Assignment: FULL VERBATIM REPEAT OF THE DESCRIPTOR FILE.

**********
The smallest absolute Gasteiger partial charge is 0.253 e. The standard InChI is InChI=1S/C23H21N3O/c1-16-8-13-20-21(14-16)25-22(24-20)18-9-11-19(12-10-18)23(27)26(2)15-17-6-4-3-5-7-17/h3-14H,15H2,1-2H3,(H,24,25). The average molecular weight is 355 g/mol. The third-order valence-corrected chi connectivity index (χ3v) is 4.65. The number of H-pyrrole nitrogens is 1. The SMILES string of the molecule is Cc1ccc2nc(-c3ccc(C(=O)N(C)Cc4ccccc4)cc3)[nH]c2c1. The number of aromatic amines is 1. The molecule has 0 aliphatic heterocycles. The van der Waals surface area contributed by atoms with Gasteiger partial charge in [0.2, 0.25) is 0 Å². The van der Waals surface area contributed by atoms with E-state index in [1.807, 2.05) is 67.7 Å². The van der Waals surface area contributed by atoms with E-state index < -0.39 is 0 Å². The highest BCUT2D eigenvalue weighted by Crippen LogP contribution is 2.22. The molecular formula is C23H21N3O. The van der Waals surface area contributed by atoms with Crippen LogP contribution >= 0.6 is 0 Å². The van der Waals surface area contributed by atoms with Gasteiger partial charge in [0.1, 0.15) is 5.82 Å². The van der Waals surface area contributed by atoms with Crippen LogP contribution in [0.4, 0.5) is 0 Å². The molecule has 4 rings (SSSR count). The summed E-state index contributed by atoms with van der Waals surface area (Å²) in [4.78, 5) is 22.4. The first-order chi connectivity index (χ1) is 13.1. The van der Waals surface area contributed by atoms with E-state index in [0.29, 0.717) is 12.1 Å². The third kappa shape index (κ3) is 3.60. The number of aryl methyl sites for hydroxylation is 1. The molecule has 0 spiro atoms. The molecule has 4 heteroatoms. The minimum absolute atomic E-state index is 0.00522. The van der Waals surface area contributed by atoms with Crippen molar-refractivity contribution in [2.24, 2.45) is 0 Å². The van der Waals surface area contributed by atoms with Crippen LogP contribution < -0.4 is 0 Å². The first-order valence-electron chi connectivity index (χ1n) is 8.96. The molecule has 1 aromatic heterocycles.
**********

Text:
The smallest absolute Gasteiger partial charge is 0.253 e. The standard InChI is InChI=1S/C23H21N3O/c1-16-8-13-20-21(14-16)25-22(24-20)18-9-11-19(12-10-18)23(27)26(2)15-17-6-4-3-5-7-17/h3-14H,15H2,1-2H3,(H,24,25). The average molecular weight is 355 g/mol. The third-order valence-corrected chi connectivity index (χ3v) is 4.65. The number of H-pyrrole nitrogens is 1. The SMILES string of the molecule is Cc1ccc2nc(-c3ccc(C(=O)N(C)Cc4ccccc4)cc3)[nH]c2c1. The number of aromatic amines is 1. The molecule has 0 aliphatic heterocycles. The van der Waals surface area contributed by atoms with Gasteiger partial charge in [0.2, 0.25) is 0 Å². The van der Waals surface area contributed by atoms with E-state index in [1.807, 2.05) is 67.7 Å². The van der Waals surface area contributed by atoms with E-state index < -0.39 is 0 Å². The highest BCUT2D eigenvalue weighted by Crippen LogP contribution is 2.22. The molecular formula is C23H21N3O. The van der Waals surface area contributed by atoms with Crippen LogP contribution >= 0.6 is 0 Å². The van der Waals surface area contributed by atoms with Gasteiger partial charge in [0.1, 0.15) is 5.82 Å². The van der Waals surface area contributed by atoms with Crippen LogP contribution in [0.4, 0.5) is 0 Å². The molecule has 4 rings (SSSR count). The summed E-state index contributed by atoms with van der Waals surface area (Å²) in [4.78, 5) is 22.4. The first-order chi connectivity index (χ1) is 13.1. The van der Waals surface area contributed by atoms with E-state index in [0.29, 0.717) is 12.1 Å². The third kappa shape index (κ3) is 3.60. The number of aryl methyl sites for hydroxylation is 1. The molecule has 0 spiro atoms. The molecule has 4 heteroatoms. The minimum absolute atomic E-state index is 0.00522. The van der Waals surface area contributed by atoms with Crippen molar-refractivity contribution in [2.24, 2.45) is 0 Å². The van der Waals surface area contributed by atoms with Crippen LogP contribution < -0.4 is 0 Å². The first-order valence-electron chi connectivity index (χ1n) is 8.96. The molecule has 1 aromatic heterocycles.